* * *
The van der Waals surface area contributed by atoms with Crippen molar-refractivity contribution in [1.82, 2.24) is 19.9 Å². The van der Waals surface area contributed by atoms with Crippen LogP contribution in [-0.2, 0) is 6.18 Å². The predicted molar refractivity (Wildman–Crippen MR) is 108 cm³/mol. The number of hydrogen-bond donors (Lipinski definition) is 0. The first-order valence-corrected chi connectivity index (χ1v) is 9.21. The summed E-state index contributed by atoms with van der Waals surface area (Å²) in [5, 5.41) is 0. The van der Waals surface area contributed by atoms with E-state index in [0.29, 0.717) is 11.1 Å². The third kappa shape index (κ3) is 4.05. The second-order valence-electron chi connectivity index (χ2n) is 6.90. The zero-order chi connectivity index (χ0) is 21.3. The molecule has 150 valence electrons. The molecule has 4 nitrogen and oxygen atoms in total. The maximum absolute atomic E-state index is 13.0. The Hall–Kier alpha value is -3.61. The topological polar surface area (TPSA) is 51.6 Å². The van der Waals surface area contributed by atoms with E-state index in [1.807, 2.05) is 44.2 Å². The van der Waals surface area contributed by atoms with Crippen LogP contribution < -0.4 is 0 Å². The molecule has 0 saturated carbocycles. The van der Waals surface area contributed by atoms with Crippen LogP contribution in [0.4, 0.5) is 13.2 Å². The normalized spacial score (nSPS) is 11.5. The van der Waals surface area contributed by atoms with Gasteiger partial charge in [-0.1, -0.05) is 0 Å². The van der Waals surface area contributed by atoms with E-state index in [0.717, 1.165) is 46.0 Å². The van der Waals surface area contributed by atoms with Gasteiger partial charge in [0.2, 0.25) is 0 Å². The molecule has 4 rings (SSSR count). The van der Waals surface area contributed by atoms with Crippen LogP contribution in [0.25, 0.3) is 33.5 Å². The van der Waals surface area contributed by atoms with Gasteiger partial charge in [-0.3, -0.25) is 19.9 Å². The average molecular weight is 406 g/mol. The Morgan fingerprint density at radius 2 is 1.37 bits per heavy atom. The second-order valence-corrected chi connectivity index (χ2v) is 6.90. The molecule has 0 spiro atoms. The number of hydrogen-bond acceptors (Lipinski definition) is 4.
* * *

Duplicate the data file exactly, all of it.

The van der Waals surface area contributed by atoms with Crippen molar-refractivity contribution in [1.82, 2.24) is 19.9 Å². The van der Waals surface area contributed by atoms with Crippen LogP contribution in [-0.2, 0) is 6.18 Å². The predicted molar refractivity (Wildman–Crippen MR) is 108 cm³/mol. The number of hydrogen-bond donors (Lipinski definition) is 0. The first-order valence-corrected chi connectivity index (χ1v) is 9.21. The summed E-state index contributed by atoms with van der Waals surface area (Å²) in [5, 5.41) is 0. The van der Waals surface area contributed by atoms with E-state index in [0.29, 0.717) is 11.1 Å². The third kappa shape index (κ3) is 4.05. The second-order valence-electron chi connectivity index (χ2n) is 6.90. The zero-order chi connectivity index (χ0) is 21.3. The molecule has 150 valence electrons. The molecule has 4 nitrogen and oxygen atoms in total. The maximum absolute atomic E-state index is 13.0. The Hall–Kier alpha value is -3.61. The topological polar surface area (TPSA) is 51.6 Å². The van der Waals surface area contributed by atoms with E-state index in [1.807, 2.05) is 44.2 Å². The van der Waals surface area contributed by atoms with Crippen LogP contribution < -0.4 is 0 Å². The molecule has 0 saturated carbocycles. The van der Waals surface area contributed by atoms with Crippen LogP contribution in [0.4, 0.5) is 13.2 Å². The normalized spacial score (nSPS) is 11.5. The van der Waals surface area contributed by atoms with Gasteiger partial charge in [-0.1, -0.05) is 0 Å². The van der Waals surface area contributed by atoms with E-state index in [0.717, 1.165) is 46.0 Å². The van der Waals surface area contributed by atoms with Gasteiger partial charge in [0.2, 0.25) is 0 Å². The molecule has 4 rings (SSSR count). The van der Waals surface area contributed by atoms with Crippen LogP contribution in [0.25, 0.3) is 33.5 Å². The van der Waals surface area contributed by atoms with Gasteiger partial charge in [-0.3, -0.25) is 19.9 Å². The average molecular weight is 406 g/mol. The Morgan fingerprint density at radius 2 is 1.37 bits per heavy atom. The second-order valence-corrected chi connectivity index (χ2v) is 6.90. The molecule has 0 spiro atoms. The number of hydrogen-bond acceptors (Lipinski definition) is 4.